"A good example: I would say that 99.99999% of all divorces start with the word 'divorce'. Someone brings it up and, lo and behold, that's what happens."

I suddenly felt very dirty. This was terrible advice. Just who was this guy anyway?

I looked him up online and, as it turned out, while having some writing credits on the IMDB, he had NOT received an Emmy nomination. In fact, he hasn't been nominated for anything. And his TV career spanned 8 years, not 20.

Ok, so that’s still an accomplishment – although I don’t know if it makes him an expert – and maybe the podcast host got his facts wrong.

I researched more and discovered that his personal website listed "credits" for projects which don't appear to exist anywhere else on the internet. Not even on trade magazine sites. And the 20 year, award-winning, Emmy-nominated claim was right there, too. Uh oh.

I was suddenly reminded of my old friend back in LA. Was this guy cut from the same cloth? Was he making more of what he’d done and, worryingly, even becoming recognized as an industry expert?

My head span as I read more on his site: There were TV and radio interviews, features on other sites offering advice to up-and-coming writers, and (if his website is to be believed) he the claim that he often guest lectures at film schools and appears on panels at festivals.

What's more, he's also written two books on scriptwriting and created his own consulting firm which promises "professional script consultants with real Hollywood film and television credits and experience".

It was unbelievable. I can't say for sure what's true and what's not (maybe he's the victim of some terrible computer error -- several terrible computer errors that all conspire to make him look less than honest) but everything points to him lying.

What are your thoughts on this? (Here's his IMDB profile. His official website and script consultancy. The interview where he’s introduced as Emmy-award winning.)

Cody said...

What? No Game of Thrones review?

Jason said...

@Johhny Walker:

The guy IS listed as a writer for "The Simple Life of Noah Dearborn", which was nominated for a Primetime Emmy, and did win an Image Award...

But for the actors, not for the writing. The guy's site implies that the teleplay itself won the awards (3 emmy noms? don't see that on imdb), but it was just for acting (or sound design, etc.). So mostly a liar, but lied around a kernel of truth.. at least here.

Ishoidu O'Malley said...

I believe the girls entire $1000. donation came from Zach. They've been braffelated.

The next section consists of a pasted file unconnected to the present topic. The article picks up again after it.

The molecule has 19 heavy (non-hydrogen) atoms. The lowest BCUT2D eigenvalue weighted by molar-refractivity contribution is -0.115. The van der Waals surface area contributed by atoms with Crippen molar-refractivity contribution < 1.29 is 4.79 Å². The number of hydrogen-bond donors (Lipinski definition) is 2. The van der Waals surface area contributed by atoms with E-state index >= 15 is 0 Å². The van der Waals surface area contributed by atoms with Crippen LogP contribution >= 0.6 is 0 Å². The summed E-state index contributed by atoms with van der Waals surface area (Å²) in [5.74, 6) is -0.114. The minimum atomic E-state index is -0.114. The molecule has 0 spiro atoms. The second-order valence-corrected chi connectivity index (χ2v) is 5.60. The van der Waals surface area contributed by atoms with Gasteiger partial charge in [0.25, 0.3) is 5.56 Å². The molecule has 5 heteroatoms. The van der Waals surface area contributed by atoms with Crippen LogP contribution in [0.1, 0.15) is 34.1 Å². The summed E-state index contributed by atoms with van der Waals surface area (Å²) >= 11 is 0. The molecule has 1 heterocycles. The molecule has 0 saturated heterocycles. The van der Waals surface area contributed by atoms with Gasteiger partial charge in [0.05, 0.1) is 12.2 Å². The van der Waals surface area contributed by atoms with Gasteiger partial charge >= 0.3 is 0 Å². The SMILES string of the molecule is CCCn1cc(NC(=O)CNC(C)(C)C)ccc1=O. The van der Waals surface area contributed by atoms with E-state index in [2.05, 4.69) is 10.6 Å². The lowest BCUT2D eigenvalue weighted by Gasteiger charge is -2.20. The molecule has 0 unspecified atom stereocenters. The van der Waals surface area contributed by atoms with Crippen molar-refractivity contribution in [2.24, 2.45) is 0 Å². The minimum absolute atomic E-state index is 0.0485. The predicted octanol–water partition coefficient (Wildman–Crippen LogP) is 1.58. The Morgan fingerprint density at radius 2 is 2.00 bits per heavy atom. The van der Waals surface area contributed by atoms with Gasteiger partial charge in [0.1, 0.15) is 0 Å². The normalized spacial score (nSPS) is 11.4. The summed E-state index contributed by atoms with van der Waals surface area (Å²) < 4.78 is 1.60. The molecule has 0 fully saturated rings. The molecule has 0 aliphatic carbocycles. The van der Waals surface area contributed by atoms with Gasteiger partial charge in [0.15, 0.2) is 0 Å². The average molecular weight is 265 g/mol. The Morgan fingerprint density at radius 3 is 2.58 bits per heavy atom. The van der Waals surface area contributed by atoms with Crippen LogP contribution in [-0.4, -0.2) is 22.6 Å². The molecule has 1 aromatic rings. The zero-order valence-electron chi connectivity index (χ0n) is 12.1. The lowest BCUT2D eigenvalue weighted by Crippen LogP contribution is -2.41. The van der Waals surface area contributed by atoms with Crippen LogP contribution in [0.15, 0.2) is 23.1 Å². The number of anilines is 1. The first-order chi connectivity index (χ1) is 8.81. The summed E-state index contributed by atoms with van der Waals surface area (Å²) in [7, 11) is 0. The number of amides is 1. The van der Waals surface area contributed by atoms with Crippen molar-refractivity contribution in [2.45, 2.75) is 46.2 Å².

Cap'n Bob: I'm with you, except I'm not quite sure of the last word: is that buck...?

Johnny Walker said...

Jason, yes I noticed that. He literally calls himself an "Emmy-nominated writer" at times, though. I suppose he means that his script lead to people winning Emmys, but that does feel a little dishonest.

Also, it seems that all the projects that are listed on his site, but not in the IMDB are things that went unproduced.

I really hope I'm wrong and he is all he says he is, but I just don't know.

Pat Reeder said...

Here's a link to the entire WGA list of the "best written" TV shows.

http://www.wgaeast.org/index.php?id=566

Congrats to Ken for landing so many in the top 10 and top 30. But aside from those well-deserved slots, this list mostly reminded me of why I hate lists. Lots of prejudices taking precedence over quality. Seriously, "Sex & The City" ranked above "South Park," "Fawlty Towers" and "The Bob Newhart Show"? "Arrested Development" (sorry, addicts, but I find that show to be more frenetic and annoying than funny) better written than "Taxi" or "Your Show of Shows"? "Saturday Night Live" is the 25th best-written show of all time, but "Monty Python" is only #79, and "SCTV" isn't on the list at all?

The WGA must have a great health plan because somebody is getting way too many free drugs.

Johnny Walker said...

Well, after giving that guy such a hard time, I came across another interview with him that actually painted him in a really good light. I'd still love to know Ken's take, but it may well be outside of what he feels comfortable commenting on.

Here's the good interview, either way: http://www.tvwriterpodcast.com/?p=1523

Michael said...

There are good projects out there on Kickstarter. Ones that aren't celebrities, wallets, or 3D printers. But it's hard to find them (and hard to get them noticed when you run one).

Julie Ann Sipos said...

Okay Ken, I defended Zach Braff but I am so with you this one. These bitches were overreaching on their own relevance by the age of eight. Stop the madness.

Julie Ann Sipos said...

Okay Ken, I defended Zach Braff but I am so with you this one. These bitches were overreaching on their own relevance by the age of eight. Stop the madness.